Still trying to find the balance of the many hats I must wear as the #1 tech person in the building. I'm glad I now have a title: Tech SPOC, at least I can point to it and when asked what's your job can say, "That's me." Though truth is the true definition of the job is simple the person to contact when dealing with tech in the building and the amount of time I get to try and make that tech work for teachers and students is completely dependent and defined by the principal. Right now that means I have a schedule where I get 3 periods each week to do Tech / Coverage, (coverage meaning I cover other classes if needed which turns out to be about 50% of the time) while the the Tech part means I do SPOC related things like help with tech issues in classrooms, (yeah I fix printers jams and reset proxies, but I also get IWBs working again or up the ram in a iMac so it can use Chrome) and order NYSTL hardware and software, act as contact person for DoE network upgrades, create a staging area for tech that is being disposed, updating the computer lab / the X serve that connects to all student accounts, help with the library tech, and laptops (140 MacBooks / 51 Chromebooks), teach myself how to use new tech that we received but got no PD, and figure out how to get our Google Education domain so we can really become a Google for Education school. There's other stuff too but you get the idea. Since I get a fair amount of calls from teachers with tech issues I have a couple places where I take notes to remind myself what I need to work on, but mostly the reminder is an Excel sheet I created and/or a Google Sheets I share with all the PS11 staff. My school now has 900+ students, with each classroom having a teacher iMac and a Mac Mini connected to their Promethean or ENO IWB.
It's getting kind of crazy trying to coordinate all this in between teaching two kindergarten classes, four 1st grade classes, four 2nd grade classes, two 3rd grade classes, five 4th grade classes, and five 5th grade classes. I wish the DoE would step-up and mandate some time for SPOCs, at least where the population and the amount of tech is large. And then there's also supporting teachers with tech beyond repair and on to tech best practices / Digital Literacy: My school has a Lit Coach and a Math Coach, I believe there should be a tech (Digital Literacy) coach too.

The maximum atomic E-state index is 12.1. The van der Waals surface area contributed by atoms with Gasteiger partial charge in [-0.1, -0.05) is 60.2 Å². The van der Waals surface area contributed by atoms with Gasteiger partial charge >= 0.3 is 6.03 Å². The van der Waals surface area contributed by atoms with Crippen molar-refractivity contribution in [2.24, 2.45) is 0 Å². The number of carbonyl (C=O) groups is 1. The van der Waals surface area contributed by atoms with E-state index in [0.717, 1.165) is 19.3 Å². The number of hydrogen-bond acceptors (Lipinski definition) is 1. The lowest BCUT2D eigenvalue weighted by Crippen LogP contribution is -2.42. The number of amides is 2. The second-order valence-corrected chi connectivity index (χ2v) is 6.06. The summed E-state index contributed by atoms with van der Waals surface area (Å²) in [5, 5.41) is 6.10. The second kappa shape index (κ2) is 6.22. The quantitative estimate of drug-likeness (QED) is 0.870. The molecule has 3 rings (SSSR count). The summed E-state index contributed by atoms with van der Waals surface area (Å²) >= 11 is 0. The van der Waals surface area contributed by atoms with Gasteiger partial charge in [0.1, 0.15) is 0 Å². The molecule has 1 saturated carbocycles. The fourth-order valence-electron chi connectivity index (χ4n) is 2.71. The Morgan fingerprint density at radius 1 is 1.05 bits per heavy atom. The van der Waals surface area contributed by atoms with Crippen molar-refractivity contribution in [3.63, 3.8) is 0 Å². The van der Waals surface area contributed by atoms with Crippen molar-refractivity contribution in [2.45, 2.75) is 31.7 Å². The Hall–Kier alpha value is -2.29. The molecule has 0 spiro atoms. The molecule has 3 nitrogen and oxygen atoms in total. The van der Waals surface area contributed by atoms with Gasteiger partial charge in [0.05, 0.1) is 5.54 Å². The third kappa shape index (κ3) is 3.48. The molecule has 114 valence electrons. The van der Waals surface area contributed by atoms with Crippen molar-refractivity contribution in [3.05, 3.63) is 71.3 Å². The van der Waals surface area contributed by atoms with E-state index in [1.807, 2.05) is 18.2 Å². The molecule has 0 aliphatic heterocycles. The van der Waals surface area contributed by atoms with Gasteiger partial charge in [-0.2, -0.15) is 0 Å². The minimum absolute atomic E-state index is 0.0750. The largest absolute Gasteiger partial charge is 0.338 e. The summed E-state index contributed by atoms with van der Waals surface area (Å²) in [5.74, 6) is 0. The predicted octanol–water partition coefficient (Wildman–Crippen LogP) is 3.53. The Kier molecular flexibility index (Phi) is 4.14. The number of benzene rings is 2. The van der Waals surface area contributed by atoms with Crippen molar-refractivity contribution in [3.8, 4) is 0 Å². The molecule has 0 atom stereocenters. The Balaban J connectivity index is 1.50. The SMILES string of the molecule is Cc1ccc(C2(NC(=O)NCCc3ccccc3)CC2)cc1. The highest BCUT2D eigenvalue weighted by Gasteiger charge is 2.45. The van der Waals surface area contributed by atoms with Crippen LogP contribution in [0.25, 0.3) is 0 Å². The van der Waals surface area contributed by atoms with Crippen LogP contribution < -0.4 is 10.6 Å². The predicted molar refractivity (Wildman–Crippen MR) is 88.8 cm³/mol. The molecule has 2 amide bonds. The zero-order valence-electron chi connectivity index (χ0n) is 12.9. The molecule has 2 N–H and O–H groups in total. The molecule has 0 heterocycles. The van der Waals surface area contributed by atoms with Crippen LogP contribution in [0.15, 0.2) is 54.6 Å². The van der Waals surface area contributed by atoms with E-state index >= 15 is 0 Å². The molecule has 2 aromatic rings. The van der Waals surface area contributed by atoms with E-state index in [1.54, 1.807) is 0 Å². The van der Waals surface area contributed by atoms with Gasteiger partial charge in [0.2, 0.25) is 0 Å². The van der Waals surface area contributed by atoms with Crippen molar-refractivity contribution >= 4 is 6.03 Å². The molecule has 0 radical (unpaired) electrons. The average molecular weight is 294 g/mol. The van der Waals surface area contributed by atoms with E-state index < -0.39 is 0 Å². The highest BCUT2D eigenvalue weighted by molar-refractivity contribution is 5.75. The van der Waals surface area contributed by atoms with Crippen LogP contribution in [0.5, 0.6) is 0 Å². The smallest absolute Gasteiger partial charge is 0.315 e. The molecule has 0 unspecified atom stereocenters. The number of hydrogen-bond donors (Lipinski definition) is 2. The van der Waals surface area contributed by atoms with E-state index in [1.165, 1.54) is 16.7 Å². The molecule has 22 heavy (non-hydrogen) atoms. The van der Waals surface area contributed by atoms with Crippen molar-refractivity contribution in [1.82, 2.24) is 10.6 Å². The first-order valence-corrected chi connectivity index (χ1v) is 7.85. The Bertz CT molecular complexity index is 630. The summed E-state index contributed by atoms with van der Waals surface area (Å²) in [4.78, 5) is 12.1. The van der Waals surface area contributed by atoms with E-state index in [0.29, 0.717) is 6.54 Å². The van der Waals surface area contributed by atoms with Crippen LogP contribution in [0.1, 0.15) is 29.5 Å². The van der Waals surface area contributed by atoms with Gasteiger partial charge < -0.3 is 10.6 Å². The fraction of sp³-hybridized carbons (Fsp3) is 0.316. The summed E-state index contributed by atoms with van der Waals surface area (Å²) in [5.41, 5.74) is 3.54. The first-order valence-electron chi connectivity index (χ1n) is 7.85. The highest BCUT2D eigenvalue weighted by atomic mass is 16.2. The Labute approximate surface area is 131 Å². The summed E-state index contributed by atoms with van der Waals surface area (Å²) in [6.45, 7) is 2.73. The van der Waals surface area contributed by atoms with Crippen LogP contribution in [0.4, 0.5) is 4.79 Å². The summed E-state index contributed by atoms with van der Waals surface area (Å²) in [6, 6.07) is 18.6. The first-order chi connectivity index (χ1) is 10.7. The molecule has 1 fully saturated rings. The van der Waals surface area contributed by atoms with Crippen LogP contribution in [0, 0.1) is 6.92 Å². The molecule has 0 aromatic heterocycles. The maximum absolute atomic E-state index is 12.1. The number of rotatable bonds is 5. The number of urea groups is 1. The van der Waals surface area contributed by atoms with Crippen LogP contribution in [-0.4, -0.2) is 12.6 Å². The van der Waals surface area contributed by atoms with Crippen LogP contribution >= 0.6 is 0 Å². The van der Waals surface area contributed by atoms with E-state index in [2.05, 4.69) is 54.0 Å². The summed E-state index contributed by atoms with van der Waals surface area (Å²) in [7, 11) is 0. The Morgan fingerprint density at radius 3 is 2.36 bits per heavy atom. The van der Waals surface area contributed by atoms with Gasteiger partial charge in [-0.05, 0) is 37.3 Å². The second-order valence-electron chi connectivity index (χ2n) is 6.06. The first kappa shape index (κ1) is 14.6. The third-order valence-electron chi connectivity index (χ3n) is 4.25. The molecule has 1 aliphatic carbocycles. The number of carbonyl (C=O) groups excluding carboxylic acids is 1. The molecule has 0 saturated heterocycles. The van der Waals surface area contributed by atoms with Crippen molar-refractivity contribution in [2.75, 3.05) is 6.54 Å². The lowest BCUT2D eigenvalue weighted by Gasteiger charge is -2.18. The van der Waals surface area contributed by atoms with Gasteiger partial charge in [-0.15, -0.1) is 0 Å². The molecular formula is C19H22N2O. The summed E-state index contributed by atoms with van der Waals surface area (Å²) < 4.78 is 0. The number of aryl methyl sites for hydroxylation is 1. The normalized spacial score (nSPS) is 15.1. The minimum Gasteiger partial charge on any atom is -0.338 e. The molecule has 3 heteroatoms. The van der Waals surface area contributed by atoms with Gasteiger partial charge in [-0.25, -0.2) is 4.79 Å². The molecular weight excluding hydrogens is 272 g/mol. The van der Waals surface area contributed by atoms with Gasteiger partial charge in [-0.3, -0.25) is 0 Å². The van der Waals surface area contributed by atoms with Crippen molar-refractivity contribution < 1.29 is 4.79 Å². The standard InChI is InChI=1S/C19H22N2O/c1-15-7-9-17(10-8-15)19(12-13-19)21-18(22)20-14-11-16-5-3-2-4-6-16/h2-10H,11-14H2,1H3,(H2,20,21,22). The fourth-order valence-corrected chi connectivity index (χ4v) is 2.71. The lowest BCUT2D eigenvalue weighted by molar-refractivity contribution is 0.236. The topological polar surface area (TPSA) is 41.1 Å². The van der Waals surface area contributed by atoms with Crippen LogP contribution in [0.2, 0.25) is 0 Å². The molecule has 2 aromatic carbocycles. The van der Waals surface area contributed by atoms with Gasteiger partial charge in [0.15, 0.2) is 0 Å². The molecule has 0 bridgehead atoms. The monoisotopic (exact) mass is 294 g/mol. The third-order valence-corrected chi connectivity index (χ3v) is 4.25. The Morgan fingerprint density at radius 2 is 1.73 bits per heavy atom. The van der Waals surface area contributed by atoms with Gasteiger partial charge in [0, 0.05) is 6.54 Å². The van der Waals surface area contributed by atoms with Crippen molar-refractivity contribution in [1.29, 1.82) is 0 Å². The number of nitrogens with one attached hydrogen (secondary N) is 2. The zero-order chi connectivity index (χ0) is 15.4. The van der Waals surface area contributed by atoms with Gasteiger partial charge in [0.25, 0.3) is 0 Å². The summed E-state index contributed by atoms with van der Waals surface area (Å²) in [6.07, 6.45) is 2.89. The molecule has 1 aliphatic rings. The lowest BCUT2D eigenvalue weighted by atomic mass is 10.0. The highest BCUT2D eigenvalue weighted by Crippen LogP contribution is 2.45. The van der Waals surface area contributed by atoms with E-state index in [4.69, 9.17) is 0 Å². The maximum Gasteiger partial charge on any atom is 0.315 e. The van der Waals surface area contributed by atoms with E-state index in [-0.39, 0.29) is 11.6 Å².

Let me be clear: I LOVE being a Computer Teacher, I love being Tech Support to teachers whenever I can make the time, I Love being a Tech SPOC even if it's undefined, I'd love to be Tech Coach if the system would support (give the time to me and the teachers). In the computer lab where I teach my 20 to 25 classes a week I get to introduce students to coding with Scratch, MicroWorlds, and Code.org. I enjoy exploring topics and showing students how to use Internet resources and then showing students how to show their understandings by using all types of multi-media presentation formats to publish (Kidspiration 3, Keynote, Powerpoint, HyperStudio, Scratch, MicroWorlds EX, even Kid Pix 3D). And I enjoy coordinating with teachers / students school wide to help all learners use all these amazing tech tools to bring their understanding to a place where they are loving the learning. Tech teachers, at least from what I see in K-5 environments are teachers who instruct students, coordinate the best use of school wide technology, and coach / support all the other teachers using tech throughout their school. I'd like to see that notion of Tech Coordinator be a more balance focus of my job instead of fit in after I've taught all my classes in the computer lab, but even if I don't get one period a week I'm still going to support by offering to repair and coach whenever a teacher comes looking for help. That's why I'm an educator, to guide and support you (Student, Teacher, Admin) to a place where you can explore, discover, and empower yourself in the joyful expedition of learning.